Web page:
Jonathan Vaughters recently argued that, considering the grave risks inherent to pro cycling, the minimum rider salaries should be twice what they are today. That’s part of his larger vision for a reformed sport. Getting compensation more in line with the hazardous nature of the pro cycling hasn’t happened yet, but both the 2011 Vuelta and the first week of the 2012 Tour suggest their may be some merit to the Slipstream boss’s wish.

Go inside the pro peloton with Argyle Armada, available from your local bookstore or bike shop or from these retailers:Argyle Armada book cover

You’ve Won the Stage, Now What?

What happens after you’ve won a stage of the Tour de France? Here’s embedded writer-photographer Mark Johnson’s look at Thor Hushovd’s exit from the course after winning Stage 13 of the Tour.

From Chapter 5 of Argyle Armada

Long after all the team buses have left, Hushovd makes his way through a crowd of fans to a waiting team car. With the assistance of a Tour de France bouncer, he slips into the front seat, where he takes a moment to sign an autograph book for a boy in a polka dot climber’s jersey. A plastic container of food with “Thor” written on the lid waits in the backseat.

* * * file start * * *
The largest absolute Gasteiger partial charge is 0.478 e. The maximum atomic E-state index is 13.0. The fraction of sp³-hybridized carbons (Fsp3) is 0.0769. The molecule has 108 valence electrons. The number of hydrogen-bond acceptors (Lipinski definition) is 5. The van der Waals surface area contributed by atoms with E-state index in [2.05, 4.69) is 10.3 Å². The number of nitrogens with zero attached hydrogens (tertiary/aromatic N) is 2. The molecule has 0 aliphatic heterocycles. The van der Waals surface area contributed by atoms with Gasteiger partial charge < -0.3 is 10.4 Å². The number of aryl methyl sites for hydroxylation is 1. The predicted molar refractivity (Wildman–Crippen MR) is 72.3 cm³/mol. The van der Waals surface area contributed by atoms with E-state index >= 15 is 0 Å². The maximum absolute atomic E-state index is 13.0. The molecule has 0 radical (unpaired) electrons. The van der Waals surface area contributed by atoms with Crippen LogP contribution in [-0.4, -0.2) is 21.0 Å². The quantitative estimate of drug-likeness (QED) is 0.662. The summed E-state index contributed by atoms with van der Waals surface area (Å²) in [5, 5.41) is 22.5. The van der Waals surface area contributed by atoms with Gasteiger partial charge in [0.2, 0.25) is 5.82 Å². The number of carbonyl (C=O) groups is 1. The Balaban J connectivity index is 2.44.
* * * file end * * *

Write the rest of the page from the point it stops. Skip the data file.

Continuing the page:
Team director Marie gets into the driver’s seat, and Marya Pongrace sits in the back, though she has a hard time shutting the door because as she gets in, a fan sticks his video camera through the door and won’t pull it out. When police finally pry the videographer off the vehicle, Marie starts the engine and the crowd parts.

Argyle Armada Inside the team car after Thor wins Stage 13

Get behind the scenes with Argyle Armada, your all-access pass to the sport, lifestyle, and business of professional cycling. Argyle Armada is available from your local bookstore or bike shop or from these retailers:Argyle Armada book cover

Q&A Vande Velde: ‘We raced the Giro with a massive chip on our shoulders’

Chapter 5 of Argyle Armada gives an inside look at the team’s remarkable successes at the 2011 Tour de France, including four stage wins, seven days in the yellow jersey, and the overall team prize.

In the chapter, at a private after-party in Paris, Christian Vande Velde describes the race, saying, “From pipe dreams in 2003 for Jonathan to 2007 for a couple of us taking some serous risks coming to this team in the first place. From being the little engine that could to standing the whole…team on the podium in Paris. It’s been huge.”

Ryder Hesjedal and Christian Vande Velde at the 2011 Tour de France

In this interview for VeloNews, Vande Velde expands on this sense that Slipstream has always been underestimated, if not dismissed, for their quirkiness and their stance on doping. He also explains how being the underdog motivated him and the team as they helped Ryder Hesjedal ride to victory at this year’s Tour of Italy.

Christian Vande Velde and Ryder Hesjedal often room together when on the road, including at the 2012 Giro d’Italia, which Hesjedal won.